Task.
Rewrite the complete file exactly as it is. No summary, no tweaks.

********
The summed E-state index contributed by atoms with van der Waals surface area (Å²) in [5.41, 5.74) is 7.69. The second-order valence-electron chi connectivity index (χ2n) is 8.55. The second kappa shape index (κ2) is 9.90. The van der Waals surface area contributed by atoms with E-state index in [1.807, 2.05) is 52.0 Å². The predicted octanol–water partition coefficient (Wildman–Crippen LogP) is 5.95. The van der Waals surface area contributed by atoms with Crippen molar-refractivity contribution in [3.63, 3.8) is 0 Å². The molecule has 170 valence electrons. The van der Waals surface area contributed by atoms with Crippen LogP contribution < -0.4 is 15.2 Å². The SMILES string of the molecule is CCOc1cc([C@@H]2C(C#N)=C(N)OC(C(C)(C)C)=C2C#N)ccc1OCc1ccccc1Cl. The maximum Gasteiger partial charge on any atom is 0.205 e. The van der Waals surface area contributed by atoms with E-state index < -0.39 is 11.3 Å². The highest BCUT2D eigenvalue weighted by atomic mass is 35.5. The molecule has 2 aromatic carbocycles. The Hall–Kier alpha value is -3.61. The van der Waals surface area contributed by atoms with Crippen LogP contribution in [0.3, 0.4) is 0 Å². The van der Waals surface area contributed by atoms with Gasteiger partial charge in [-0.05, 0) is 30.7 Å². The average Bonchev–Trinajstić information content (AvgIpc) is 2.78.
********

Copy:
The summed E-state index contributed by atoms with van der Waals surface area (Å²) in [5.41, 5.74) is 7.69. The second-order valence-electron chi connectivity index (χ2n) is 8.55. The second kappa shape index (κ2) is 9.90. The van der Waals surface area contributed by atoms with E-state index in [1.807, 2.05) is 52.0 Å². The predicted octanol–water partition coefficient (Wildman–Crippen LogP) is 5.95. The van der Waals surface area contributed by atoms with Crippen molar-refractivity contribution in [3.63, 3.8) is 0 Å². The molecule has 170 valence electrons. The van der Waals surface area contributed by atoms with Crippen LogP contribution < -0.4 is 15.2 Å². The SMILES string of the molecule is CCOc1cc([C@@H]2C(C#N)=C(N)OC(C(C)(C)C)=C2C#N)ccc1OCc1ccccc1Cl. The maximum Gasteiger partial charge on any atom is 0.205 e. The van der Waals surface area contributed by atoms with E-state index < -0.39 is 11.3 Å². The highest BCUT2D eigenvalue weighted by atomic mass is 35.5. The molecule has 2 aromatic carbocycles. The Hall–Kier alpha value is -3.61. The van der Waals surface area contributed by atoms with Crippen LogP contribution in [0.3, 0.4) is 0 Å². The van der Waals surface area contributed by atoms with Gasteiger partial charge in [-0.05, 0) is 30.7 Å². The average Bonchev–Trinajstić information content (AvgIpc) is 2.78.